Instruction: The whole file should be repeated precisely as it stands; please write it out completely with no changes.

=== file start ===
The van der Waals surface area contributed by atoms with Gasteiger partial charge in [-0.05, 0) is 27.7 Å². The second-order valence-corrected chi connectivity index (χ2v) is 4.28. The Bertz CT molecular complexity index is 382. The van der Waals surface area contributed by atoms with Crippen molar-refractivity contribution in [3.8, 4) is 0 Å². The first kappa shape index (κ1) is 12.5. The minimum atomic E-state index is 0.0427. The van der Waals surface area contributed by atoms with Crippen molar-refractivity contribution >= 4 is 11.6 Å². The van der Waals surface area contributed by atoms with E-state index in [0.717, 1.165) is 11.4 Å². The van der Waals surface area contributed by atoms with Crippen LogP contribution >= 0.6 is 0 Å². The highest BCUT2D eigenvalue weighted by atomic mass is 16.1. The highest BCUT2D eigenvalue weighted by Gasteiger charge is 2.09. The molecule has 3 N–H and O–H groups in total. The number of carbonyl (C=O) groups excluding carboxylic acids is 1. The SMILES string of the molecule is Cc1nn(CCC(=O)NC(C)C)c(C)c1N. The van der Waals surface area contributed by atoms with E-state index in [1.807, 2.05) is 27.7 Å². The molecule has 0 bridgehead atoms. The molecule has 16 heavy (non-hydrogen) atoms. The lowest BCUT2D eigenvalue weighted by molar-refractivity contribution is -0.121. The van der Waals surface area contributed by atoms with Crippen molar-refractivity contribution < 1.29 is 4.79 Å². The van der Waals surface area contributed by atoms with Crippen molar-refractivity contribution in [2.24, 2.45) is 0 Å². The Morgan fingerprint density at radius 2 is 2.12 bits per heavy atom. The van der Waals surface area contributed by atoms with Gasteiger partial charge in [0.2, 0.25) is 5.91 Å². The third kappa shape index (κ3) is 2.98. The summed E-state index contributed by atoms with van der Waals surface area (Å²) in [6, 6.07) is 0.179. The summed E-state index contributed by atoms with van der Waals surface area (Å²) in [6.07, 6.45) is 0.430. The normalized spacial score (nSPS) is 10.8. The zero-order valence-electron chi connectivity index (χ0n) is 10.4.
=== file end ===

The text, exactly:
The van der Waals surface area contributed by atoms with Gasteiger partial charge in [-0.05, 0) is 27.7 Å². The second-order valence-corrected chi connectivity index (χ2v) is 4.28. The Bertz CT molecular complexity index is 382. The van der Waals surface area contributed by atoms with Crippen molar-refractivity contribution in [3.8, 4) is 0 Å². The first kappa shape index (κ1) is 12.5. The minimum atomic E-state index is 0.0427. The van der Waals surface area contributed by atoms with Crippen molar-refractivity contribution >= 4 is 11.6 Å². The van der Waals surface area contributed by atoms with E-state index in [0.717, 1.165) is 11.4 Å². The van der Waals surface area contributed by atoms with Crippen LogP contribution >= 0.6 is 0 Å². The highest BCUT2D eigenvalue weighted by atomic mass is 16.1. The highest BCUT2D eigenvalue weighted by Gasteiger charge is 2.09. The molecule has 3 N–H and O–H groups in total. The number of carbonyl (C=O) groups excluding carboxylic acids is 1. The SMILES string of the molecule is Cc1nn(CCC(=O)NC(C)C)c(C)c1N. The van der Waals surface area contributed by atoms with E-state index in [1.807, 2.05) is 27.7 Å². The molecule has 0 bridgehead atoms. The molecule has 16 heavy (non-hydrogen) atoms. The lowest BCUT2D eigenvalue weighted by molar-refractivity contribution is -0.121. The van der Waals surface area contributed by atoms with Crippen molar-refractivity contribution < 1.29 is 4.79 Å². The van der Waals surface area contributed by atoms with Crippen molar-refractivity contribution in [2.24, 2.45) is 0 Å². The Morgan fingerprint density at radius 2 is 2.12 bits per heavy atom. The van der Waals surface area contributed by atoms with Gasteiger partial charge in [0.2, 0.25) is 5.91 Å². The third kappa shape index (κ3) is 2.98. The summed E-state index contributed by atoms with van der Waals surface area (Å²) in [6, 6.07) is 0.179. The summed E-state index contributed by atoms with van der Waals surface area (Å²) in [6.07, 6.45) is 0.430. The normalized spacial score (nSPS) is 10.8. The zero-order valence-electron chi connectivity index (χ0n) is 10.4.